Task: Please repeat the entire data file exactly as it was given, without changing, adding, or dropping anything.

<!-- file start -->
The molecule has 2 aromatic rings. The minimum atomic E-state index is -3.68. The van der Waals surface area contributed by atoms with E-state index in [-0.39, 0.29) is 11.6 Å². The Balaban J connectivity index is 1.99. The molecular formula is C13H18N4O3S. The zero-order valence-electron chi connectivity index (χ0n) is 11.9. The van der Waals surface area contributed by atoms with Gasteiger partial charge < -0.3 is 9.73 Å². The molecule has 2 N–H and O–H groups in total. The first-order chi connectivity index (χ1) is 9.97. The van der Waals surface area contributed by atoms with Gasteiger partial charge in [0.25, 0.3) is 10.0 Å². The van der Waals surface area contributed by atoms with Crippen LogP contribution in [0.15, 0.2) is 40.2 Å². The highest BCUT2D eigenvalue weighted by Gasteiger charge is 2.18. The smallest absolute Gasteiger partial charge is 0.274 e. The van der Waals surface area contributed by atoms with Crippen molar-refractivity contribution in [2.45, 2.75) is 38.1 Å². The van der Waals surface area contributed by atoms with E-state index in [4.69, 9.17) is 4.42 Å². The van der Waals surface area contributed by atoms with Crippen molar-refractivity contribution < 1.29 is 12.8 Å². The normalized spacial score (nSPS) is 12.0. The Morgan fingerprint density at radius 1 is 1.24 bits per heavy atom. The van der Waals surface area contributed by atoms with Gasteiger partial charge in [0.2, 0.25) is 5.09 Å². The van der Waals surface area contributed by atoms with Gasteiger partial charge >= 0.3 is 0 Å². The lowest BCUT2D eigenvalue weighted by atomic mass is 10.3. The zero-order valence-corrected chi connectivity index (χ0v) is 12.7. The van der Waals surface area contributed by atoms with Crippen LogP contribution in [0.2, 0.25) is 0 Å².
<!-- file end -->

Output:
The molecule has 2 aromatic rings. The minimum atomic E-state index is -3.68. The van der Waals surface area contributed by atoms with E-state index in [-0.39, 0.29) is 11.6 Å². The Balaban J connectivity index is 1.99. The molecular formula is C13H18N4O3S. The zero-order valence-electron chi connectivity index (χ0n) is 11.9. The van der Waals surface area contributed by atoms with Gasteiger partial charge < -0.3 is 9.73 Å². The molecule has 2 N–H and O–H groups in total. The first-order chi connectivity index (χ1) is 9.97. The van der Waals surface area contributed by atoms with Gasteiger partial charge in [0.25, 0.3) is 10.0 Å². The van der Waals surface area contributed by atoms with Crippen LogP contribution in [0.15, 0.2) is 40.2 Å². The highest BCUT2D eigenvalue weighted by Gasteiger charge is 2.18. The smallest absolute Gasteiger partial charge is 0.274 e. The van der Waals surface area contributed by atoms with Crippen molar-refractivity contribution in [2.45, 2.75) is 38.1 Å². The van der Waals surface area contributed by atoms with E-state index in [4.69, 9.17) is 4.42 Å². The van der Waals surface area contributed by atoms with Crippen molar-refractivity contribution < 1.29 is 12.8 Å². The normalized spacial score (nSPS) is 12.0. The Morgan fingerprint density at radius 1 is 1.24 bits per heavy atom. The van der Waals surface area contributed by atoms with Gasteiger partial charge in [0.2, 0.25) is 5.09 Å². The van der Waals surface area contributed by atoms with Gasteiger partial charge >= 0.3 is 0 Å². The lowest BCUT2D eigenvalue weighted by atomic mass is 10.3. The zero-order valence-corrected chi connectivity index (χ0v) is 12.7. The van der Waals surface area contributed by atoms with Crippen LogP contribution in [0.2, 0.25) is 0 Å².